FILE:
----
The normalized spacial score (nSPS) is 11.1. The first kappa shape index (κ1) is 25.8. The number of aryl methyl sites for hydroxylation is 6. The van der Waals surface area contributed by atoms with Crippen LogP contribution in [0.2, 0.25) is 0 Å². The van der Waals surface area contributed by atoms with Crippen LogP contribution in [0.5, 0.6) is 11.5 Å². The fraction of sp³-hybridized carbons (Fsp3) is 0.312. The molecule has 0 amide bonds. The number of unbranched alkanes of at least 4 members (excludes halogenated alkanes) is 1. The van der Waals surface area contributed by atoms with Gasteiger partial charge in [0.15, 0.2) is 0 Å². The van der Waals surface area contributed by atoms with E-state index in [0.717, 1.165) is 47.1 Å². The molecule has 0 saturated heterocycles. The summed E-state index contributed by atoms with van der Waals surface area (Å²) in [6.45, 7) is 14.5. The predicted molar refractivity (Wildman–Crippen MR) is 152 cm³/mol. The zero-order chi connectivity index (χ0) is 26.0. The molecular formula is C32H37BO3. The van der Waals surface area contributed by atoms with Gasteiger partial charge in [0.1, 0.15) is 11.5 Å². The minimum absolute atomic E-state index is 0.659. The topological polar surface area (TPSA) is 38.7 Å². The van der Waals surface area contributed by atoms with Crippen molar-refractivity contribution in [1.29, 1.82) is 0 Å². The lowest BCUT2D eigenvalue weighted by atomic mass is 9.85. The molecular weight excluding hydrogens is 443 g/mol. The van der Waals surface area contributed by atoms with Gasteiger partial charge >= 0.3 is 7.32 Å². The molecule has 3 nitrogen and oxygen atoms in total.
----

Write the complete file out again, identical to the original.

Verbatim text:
The normalized spacial score (nSPS) is 11.1. The first kappa shape index (κ1) is 25.8. The number of aryl methyl sites for hydroxylation is 6. The van der Waals surface area contributed by atoms with Crippen LogP contribution in [0.2, 0.25) is 0 Å². The van der Waals surface area contributed by atoms with Crippen LogP contribution in [0.5, 0.6) is 11.5 Å². The fraction of sp³-hybridized carbons (Fsp3) is 0.312. The molecule has 0 amide bonds. The number of unbranched alkanes of at least 4 members (excludes halogenated alkanes) is 1. The van der Waals surface area contributed by atoms with Gasteiger partial charge in [0.15, 0.2) is 0 Å². The van der Waals surface area contributed by atoms with E-state index in [0.717, 1.165) is 47.1 Å². The molecule has 0 saturated heterocycles. The summed E-state index contributed by atoms with van der Waals surface area (Å²) in [6.45, 7) is 14.5. The predicted molar refractivity (Wildman–Crippen MR) is 152 cm³/mol. The zero-order chi connectivity index (χ0) is 26.0. The molecular formula is C32H37BO3. The van der Waals surface area contributed by atoms with Gasteiger partial charge in [0.1, 0.15) is 11.5 Å². The minimum absolute atomic E-state index is 0.659. The topological polar surface area (TPSA) is 38.7 Å². The van der Waals surface area contributed by atoms with Crippen molar-refractivity contribution in [1.29, 1.82) is 0 Å². The lowest BCUT2D eigenvalue weighted by atomic mass is 9.85. The molecular weight excluding hydrogens is 443 g/mol. The van der Waals surface area contributed by atoms with Gasteiger partial charge >= 0.3 is 7.32 Å². The molecule has 3 nitrogen and oxygen atoms in total.